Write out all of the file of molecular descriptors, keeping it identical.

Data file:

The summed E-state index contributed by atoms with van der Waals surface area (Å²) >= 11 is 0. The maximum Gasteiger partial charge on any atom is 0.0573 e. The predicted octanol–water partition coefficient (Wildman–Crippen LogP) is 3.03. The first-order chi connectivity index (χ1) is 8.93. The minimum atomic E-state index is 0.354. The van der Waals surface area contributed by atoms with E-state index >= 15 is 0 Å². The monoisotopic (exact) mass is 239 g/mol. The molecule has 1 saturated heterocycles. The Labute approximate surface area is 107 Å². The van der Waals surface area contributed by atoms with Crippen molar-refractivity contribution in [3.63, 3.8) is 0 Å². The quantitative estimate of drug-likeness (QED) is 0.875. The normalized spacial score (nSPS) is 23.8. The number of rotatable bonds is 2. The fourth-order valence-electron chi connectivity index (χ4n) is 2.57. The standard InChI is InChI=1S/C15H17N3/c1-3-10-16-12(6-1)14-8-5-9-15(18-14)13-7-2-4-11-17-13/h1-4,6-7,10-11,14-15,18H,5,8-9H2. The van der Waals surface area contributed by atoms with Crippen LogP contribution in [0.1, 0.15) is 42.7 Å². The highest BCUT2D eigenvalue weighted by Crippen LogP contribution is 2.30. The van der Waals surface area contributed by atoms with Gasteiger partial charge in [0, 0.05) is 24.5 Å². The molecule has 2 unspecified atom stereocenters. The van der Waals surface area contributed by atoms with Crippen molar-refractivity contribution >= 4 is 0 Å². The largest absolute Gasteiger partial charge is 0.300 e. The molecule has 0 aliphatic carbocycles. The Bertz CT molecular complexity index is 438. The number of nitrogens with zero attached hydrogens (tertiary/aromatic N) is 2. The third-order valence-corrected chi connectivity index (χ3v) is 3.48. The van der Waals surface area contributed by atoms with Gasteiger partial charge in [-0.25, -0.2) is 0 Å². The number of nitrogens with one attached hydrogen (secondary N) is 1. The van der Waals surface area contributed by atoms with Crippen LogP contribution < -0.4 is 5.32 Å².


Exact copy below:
The summed E-state index contributed by atoms with van der Waals surface area (Å²) >= 11 is 0. The maximum Gasteiger partial charge on any atom is 0.0573 e. The predicted octanol–water partition coefficient (Wildman–Crippen LogP) is 3.03. The first-order chi connectivity index (χ1) is 8.93. The minimum atomic E-state index is 0.354. The van der Waals surface area contributed by atoms with E-state index >= 15 is 0 Å². The monoisotopic (exact) mass is 239 g/mol. The molecule has 1 saturated heterocycles. The Labute approximate surface area is 107 Å². The van der Waals surface area contributed by atoms with Crippen molar-refractivity contribution in [3.63, 3.8) is 0 Å². The quantitative estimate of drug-likeness (QED) is 0.875. The normalized spacial score (nSPS) is 23.8. The number of rotatable bonds is 2. The fourth-order valence-electron chi connectivity index (χ4n) is 2.57. The standard InChI is InChI=1S/C15H17N3/c1-3-10-16-12(6-1)14-8-5-9-15(18-14)13-7-2-4-11-17-13/h1-4,6-7,10-11,14-15,18H,5,8-9H2. The van der Waals surface area contributed by atoms with Crippen LogP contribution in [0.1, 0.15) is 42.7 Å². The highest BCUT2D eigenvalue weighted by Crippen LogP contribution is 2.30. The van der Waals surface area contributed by atoms with Gasteiger partial charge in [0, 0.05) is 24.5 Å². The molecule has 2 unspecified atom stereocenters. The van der Waals surface area contributed by atoms with Crippen molar-refractivity contribution >= 4 is 0 Å². The largest absolute Gasteiger partial charge is 0.300 e. The molecule has 0 aliphatic carbocycles. The Bertz CT molecular complexity index is 438. The number of nitrogens with zero attached hydrogens (tertiary/aromatic N) is 2. The third-order valence-corrected chi connectivity index (χ3v) is 3.48. The van der Waals surface area contributed by atoms with Gasteiger partial charge in [-0.25, -0.2) is 0 Å². The number of nitrogens with one attached hydrogen (secondary N) is 1. The van der Waals surface area contributed by atoms with Crippen LogP contribution < -0.4 is 5.32 Å².